— we can step up ourselves. Likewise, we don’t need the government to “take care of us”; we have the capacity for collective governance, to be the government, to care for all of us. Liberation Now So, how might we get there? That beautiful land where we all live in an abundance of care. Where care is the organizing principle instead of profit. Where we have nightly dance parties on the roof. Where we engage directly with our neighbors and fellow citizens so every- one’s needs can be met. That utopia that feels so different from our present real- ity. But in the spirit of queerness, that’s a false binary. Liberation can be available to us right now. I invoke the following as our guides for liberation: Buddhism on awakening, the Dakota on kinship, and anarchism on pre- figuration — moving from individual to family to society. Buddhism teaches that we all have the seeds of awak- ening (also called enlightenment or liberation) within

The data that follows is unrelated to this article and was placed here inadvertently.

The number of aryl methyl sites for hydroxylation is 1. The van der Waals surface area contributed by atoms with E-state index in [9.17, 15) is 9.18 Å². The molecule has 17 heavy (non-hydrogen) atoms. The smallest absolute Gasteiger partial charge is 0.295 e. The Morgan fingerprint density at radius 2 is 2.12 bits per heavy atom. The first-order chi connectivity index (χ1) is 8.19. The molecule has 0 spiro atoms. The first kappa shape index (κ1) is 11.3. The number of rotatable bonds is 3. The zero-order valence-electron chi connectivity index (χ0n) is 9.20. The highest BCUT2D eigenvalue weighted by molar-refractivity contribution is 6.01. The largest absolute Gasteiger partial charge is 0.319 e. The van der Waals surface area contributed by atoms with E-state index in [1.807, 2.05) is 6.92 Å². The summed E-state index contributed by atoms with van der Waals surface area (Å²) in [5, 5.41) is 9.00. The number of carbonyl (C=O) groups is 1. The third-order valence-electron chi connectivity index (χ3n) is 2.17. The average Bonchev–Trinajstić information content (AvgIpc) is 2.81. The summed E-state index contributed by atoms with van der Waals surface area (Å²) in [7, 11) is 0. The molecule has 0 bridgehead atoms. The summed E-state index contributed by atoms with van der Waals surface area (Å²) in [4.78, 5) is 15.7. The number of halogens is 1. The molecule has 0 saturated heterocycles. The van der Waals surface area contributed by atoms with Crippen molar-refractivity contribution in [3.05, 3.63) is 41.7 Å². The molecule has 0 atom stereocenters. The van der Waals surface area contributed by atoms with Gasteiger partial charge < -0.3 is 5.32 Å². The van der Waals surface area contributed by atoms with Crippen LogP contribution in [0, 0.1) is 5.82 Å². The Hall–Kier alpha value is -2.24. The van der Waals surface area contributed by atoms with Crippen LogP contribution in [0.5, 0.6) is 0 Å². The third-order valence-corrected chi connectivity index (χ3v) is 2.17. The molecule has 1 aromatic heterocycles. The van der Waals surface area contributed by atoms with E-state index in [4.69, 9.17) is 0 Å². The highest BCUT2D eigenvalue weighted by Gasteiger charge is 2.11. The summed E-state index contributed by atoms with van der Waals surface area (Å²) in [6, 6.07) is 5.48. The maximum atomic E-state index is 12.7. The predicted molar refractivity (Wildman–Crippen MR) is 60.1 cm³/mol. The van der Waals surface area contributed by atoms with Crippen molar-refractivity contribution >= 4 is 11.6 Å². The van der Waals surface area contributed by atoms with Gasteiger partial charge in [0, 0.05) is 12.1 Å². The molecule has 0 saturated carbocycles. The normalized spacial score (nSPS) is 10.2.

more cooperative, more surprising ways of being in the world.” 9 Losing can be generative. Care webs are as much about care as loss. Scholar Sara Ahmed writes that “in queer, feminist, and antirac- ist work, self-care is about the creation of community, fragile communities … assembled out of the experiences of being shattered. We reassemble ourselves through the ordinary, everyday, and often painstaking work of look- ing after ourselves; looking after each other.” 10 Trans and intersex scholar Hil Malatino describes his care web after top surgery as having been “delicately and elab- orately woven for years, periodically (and always only partially) rent apart and repaired, made as much of loss as it is of sustaining linked threads.” 11 Care creates loss, care is created by loss, care is created by that very care too. To continue to nurture our care webs is to see it through loss, to embrace holes and patches, sutures and scar tissue. How might we meet this with com- passion? Alongside all the discourse about queering queer or cripping crip , how might we care for care — our imper- fect selves, our imperfect care webs, our imperfect fellow weavers, our imperfect weaving, our imperfect loom and thread and the space between those threads that are the very reason for their resilience and stretch? Caring for care: this is, again, our practice of freedom. CARE NEIGHBORHOODS How might we scale up our care webs? One that is suf- ficiently resilient to absorb both the downpours and the droughts? One that takes us closer to a vision of uni- versal care where all needs are met? Where the primary role and responsibility of the government is to build and sustain infrastructures of care. Where the government isn’t the state as other, but a true collective governance. Where the value of care is infused across society, and society is many interweaving care webs. I’m inspired by three case studies of residential, self-governed care webs that I call care neighborhoods: City Plaza, Occupy Wall Street, and the Dakota Access Pipeline protests. They serve as models for reimagining our society as one that centers care at every level. City Plaza, an abandoned hotel taken over by a self-governed squat of refugees from 2016 to 2019 in Athens, is an exemplar of both the physical caring for and affective/emotional caring about . Run like a cooper- ative, residents took up “weekly responsibilities based on their individual capacities, from cooking meals to clean- ing, group child care, and basic maintenance.” There were also numerous resident-run amenities like a clinic and library, and programming from English conversa- tion to a nightly women’s dance party on the rooftop terrace. 12 Afghan woman Afaf said, “Solidarity and car- ing are mainly a way of thinking. Here we are discussing